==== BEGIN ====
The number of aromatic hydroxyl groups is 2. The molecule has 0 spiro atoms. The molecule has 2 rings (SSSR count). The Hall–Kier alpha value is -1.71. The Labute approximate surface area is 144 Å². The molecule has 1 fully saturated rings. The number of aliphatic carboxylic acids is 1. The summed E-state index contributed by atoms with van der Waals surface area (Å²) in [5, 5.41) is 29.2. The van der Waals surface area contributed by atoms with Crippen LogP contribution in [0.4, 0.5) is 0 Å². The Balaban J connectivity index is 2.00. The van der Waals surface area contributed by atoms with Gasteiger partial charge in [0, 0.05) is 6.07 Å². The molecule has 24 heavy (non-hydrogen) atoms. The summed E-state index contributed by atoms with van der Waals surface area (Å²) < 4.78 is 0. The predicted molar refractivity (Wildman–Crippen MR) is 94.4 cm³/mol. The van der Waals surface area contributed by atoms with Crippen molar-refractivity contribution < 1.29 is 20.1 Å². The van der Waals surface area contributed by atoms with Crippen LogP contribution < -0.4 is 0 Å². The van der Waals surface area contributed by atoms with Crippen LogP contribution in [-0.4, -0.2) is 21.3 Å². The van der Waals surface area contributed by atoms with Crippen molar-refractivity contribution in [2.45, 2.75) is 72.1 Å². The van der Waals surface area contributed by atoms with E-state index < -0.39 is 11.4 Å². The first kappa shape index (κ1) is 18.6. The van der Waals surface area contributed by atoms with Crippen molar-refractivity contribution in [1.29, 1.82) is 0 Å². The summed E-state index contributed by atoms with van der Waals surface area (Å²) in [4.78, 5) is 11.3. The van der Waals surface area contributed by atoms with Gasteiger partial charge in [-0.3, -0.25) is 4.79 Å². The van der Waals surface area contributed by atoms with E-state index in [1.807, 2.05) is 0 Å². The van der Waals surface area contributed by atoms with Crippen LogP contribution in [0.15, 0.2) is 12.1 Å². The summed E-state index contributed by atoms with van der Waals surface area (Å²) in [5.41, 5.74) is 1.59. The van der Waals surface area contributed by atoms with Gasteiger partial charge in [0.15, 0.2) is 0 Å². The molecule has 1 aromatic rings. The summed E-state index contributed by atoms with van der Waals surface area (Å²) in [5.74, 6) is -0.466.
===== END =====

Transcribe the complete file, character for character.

The number of aromatic hydroxyl groups is 2. The molecule has 0 spiro atoms. The molecule has 2 rings (SSSR count). The Hall–Kier alpha value is -1.71. The Labute approximate surface area is 144 Å². The molecule has 1 fully saturated rings. The number of aliphatic carboxylic acids is 1. The summed E-state index contributed by atoms with van der Waals surface area (Å²) in [5, 5.41) is 29.2. The van der Waals surface area contributed by atoms with Crippen LogP contribution in [0.4, 0.5) is 0 Å². The Balaban J connectivity index is 2.00. The van der Waals surface area contributed by atoms with Gasteiger partial charge in [0, 0.05) is 6.07 Å². The molecule has 24 heavy (non-hydrogen) atoms. The summed E-state index contributed by atoms with van der Waals surface area (Å²) < 4.78 is 0. The predicted molar refractivity (Wildman–Crippen MR) is 94.4 cm³/mol. The van der Waals surface area contributed by atoms with Crippen molar-refractivity contribution < 1.29 is 20.1 Å². The van der Waals surface area contributed by atoms with Crippen LogP contribution < -0.4 is 0 Å². The van der Waals surface area contributed by atoms with Crippen LogP contribution in [-0.4, -0.2) is 21.3 Å². The van der Waals surface area contributed by atoms with Crippen molar-refractivity contribution in [2.45, 2.75) is 72.1 Å². The van der Waals surface area contributed by atoms with E-state index < -0.39 is 11.4 Å². The first kappa shape index (κ1) is 18.6. The van der Waals surface area contributed by atoms with Crippen molar-refractivity contribution in [1.29, 1.82) is 0 Å². The summed E-state index contributed by atoms with van der Waals surface area (Å²) in [4.78, 5) is 11.3. The van der Waals surface area contributed by atoms with Gasteiger partial charge in [-0.3, -0.25) is 4.79 Å². The van der Waals surface area contributed by atoms with E-state index in [1.807, 2.05) is 0 Å². The van der Waals surface area contributed by atoms with Crippen LogP contribution in [0.15, 0.2) is 12.1 Å². The summed E-state index contributed by atoms with van der Waals surface area (Å²) in [5.41, 5.74) is 1.59. The van der Waals surface area contributed by atoms with Gasteiger partial charge in [0.15, 0.2) is 0 Å². The molecule has 1 aromatic rings. The summed E-state index contributed by atoms with van der Waals surface area (Å²) in [5.74, 6) is -0.466.